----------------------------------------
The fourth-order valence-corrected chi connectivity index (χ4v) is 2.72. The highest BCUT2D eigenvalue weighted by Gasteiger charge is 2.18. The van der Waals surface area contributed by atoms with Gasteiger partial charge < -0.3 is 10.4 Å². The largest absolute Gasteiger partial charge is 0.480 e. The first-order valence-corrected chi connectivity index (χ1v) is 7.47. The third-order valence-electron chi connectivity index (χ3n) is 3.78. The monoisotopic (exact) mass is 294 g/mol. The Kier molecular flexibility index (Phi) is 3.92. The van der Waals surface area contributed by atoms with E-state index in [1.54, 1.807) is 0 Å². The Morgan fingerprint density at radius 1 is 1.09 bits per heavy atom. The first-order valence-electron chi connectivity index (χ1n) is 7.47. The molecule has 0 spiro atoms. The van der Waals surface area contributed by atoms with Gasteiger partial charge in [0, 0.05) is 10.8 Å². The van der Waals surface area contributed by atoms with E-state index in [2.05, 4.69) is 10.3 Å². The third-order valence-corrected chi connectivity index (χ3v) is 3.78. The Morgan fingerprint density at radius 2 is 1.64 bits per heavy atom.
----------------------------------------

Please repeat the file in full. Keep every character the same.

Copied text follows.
The fourth-order valence-corrected chi connectivity index (χ4v) is 2.72. The highest BCUT2D eigenvalue weighted by Gasteiger charge is 2.18. The van der Waals surface area contributed by atoms with Gasteiger partial charge < -0.3 is 10.4 Å². The largest absolute Gasteiger partial charge is 0.480 e. The first-order valence-corrected chi connectivity index (χ1v) is 7.47. The third-order valence-electron chi connectivity index (χ3n) is 3.78. The monoisotopic (exact) mass is 294 g/mol. The Kier molecular flexibility index (Phi) is 3.92. The van der Waals surface area contributed by atoms with E-state index in [1.54, 1.807) is 0 Å². The Morgan fingerprint density at radius 1 is 1.09 bits per heavy atom. The first-order valence-electron chi connectivity index (χ1n) is 7.47. The molecule has 0 spiro atoms. The van der Waals surface area contributed by atoms with Gasteiger partial charge in [0, 0.05) is 10.8 Å². The van der Waals surface area contributed by atoms with E-state index in [2.05, 4.69) is 10.3 Å². The third-order valence-corrected chi connectivity index (χ3v) is 3.78. The Morgan fingerprint density at radius 2 is 1.64 bits per heavy atom.